Think about the Dowager Countess of Grantham, marvelous Maggie Smith. When she doesn’t like something, she gets a face like a cat that’s smelled something bad. And you get the message.
If you read authors like Edith Wharton and Jane Austin, you know there’s not a lot of bellowing and stomping around. Hearts are broken, fortunes lost, people became ill, or bereaved, despondent or angry, and through everything, they all use their inside voices.
Compare that to, say, the last week on this blog, in which the volume on everything was turned up to 11 (although the comments remained civil and I thank you all for that). Daughter had to rant in public to make her point, Dad had to shoot a computer to make his point, I had to “hate” Dad to make my point. And I’m not generally a hater. But I got swept into what seems a trend of our time: anger that becomes superheated, superfast.
It’s not necessarily just that America is getting less civil. For some reason these days, it seems we need the volume on all our emotions cranked way up. Even negative emotions. Maybe especially negative emotions. We need to watch screen violence that is increasingly extreme, we need to fight our battles publicly and with insults and vehemence, and we need to grieve extravagantly, where everyone can see us.
I read that in my newspaper this morning, along with an article discussing the we’ve-heard-it-before finding that eating foods marketed as sugar-free, fat-free, or low-cal are not a particularly good route to weight loss. They’re just not satisfying, so we just keep eating.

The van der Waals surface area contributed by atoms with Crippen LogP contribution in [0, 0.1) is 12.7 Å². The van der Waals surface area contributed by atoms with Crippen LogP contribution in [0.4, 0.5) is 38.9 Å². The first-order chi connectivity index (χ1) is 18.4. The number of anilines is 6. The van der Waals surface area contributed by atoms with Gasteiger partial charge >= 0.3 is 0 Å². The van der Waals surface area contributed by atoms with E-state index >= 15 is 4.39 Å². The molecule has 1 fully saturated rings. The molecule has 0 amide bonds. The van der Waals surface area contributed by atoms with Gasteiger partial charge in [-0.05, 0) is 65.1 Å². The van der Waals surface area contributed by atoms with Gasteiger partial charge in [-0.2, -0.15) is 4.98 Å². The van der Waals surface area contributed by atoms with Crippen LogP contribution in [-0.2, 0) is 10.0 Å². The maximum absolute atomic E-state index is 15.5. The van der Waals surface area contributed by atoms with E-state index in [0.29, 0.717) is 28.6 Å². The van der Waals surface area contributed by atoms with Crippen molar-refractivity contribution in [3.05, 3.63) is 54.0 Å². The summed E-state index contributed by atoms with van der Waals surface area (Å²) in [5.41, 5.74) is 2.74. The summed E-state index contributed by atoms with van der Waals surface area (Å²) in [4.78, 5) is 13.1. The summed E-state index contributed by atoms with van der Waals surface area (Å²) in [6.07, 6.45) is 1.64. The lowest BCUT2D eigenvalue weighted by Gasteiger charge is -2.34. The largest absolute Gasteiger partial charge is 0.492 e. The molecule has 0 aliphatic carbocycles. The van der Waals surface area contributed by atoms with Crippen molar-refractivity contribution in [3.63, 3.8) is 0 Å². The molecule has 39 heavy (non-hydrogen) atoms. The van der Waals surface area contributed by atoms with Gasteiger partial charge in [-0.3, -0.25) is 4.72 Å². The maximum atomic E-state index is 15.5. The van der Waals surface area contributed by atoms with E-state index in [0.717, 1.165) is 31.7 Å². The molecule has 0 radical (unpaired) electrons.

What these two articles together suggest to me is that substitution to break a habit is no substitute for breaking the habit itself.
No, I didn’t cave and mainline Facebook during my Mexico-beach vacation. I didn’t crumble and tweet my every mojito, check my email, text, or even google anything. My computer stayed home and I kept my phone turned off and locked in the room safe.
Despite all my prior misgivings, no trauma was involved. Not the slightest twinge. My husband had his computer with him and I wasn’t even tempted to peek. I never felt cut off, suffered no DTs, needed no substitutes. As anxious as I felt about not having a computer to write on for a week, I wasn’t even tempted to scribble a few lines with pen and paper.
I read, sketched, ate, drank, swam, snorkeled and lounged. It was easy
Some experiments don’t go as anticipated.
The resort has in-room WiFi, but I’ve decided to cut myself off and leave my computer at home. No working. No googling, no Facebook, no Twitter, no blogging (look for guest posts next week). Radio silence.
It sounds great, right?
Then why does the thought fill me with anxiety?
Am I addicted to the Internet?
This is useful information even for those of us who don’t drink to the point of picking fights or doing anything preceded by the command, “Watch this!” (As in the old Texas joke: What are an Aggie’s last words?)
Drinking does lower inhibitions, which can be a good thing, in moderation. In fact, the researchers found that participants who were given alcohol reported themselves to be feeling “less negative” than the stone-cold sober control group.
Certainly a little alcoholic lubricant is just the thing some of us need to cruise through social situations. With the right amount of alcohol, I am pleasantly outgoing. I relax and loosen up.
But a drink or two over my line and I am guaranteed intense middle-of-the-night regrets.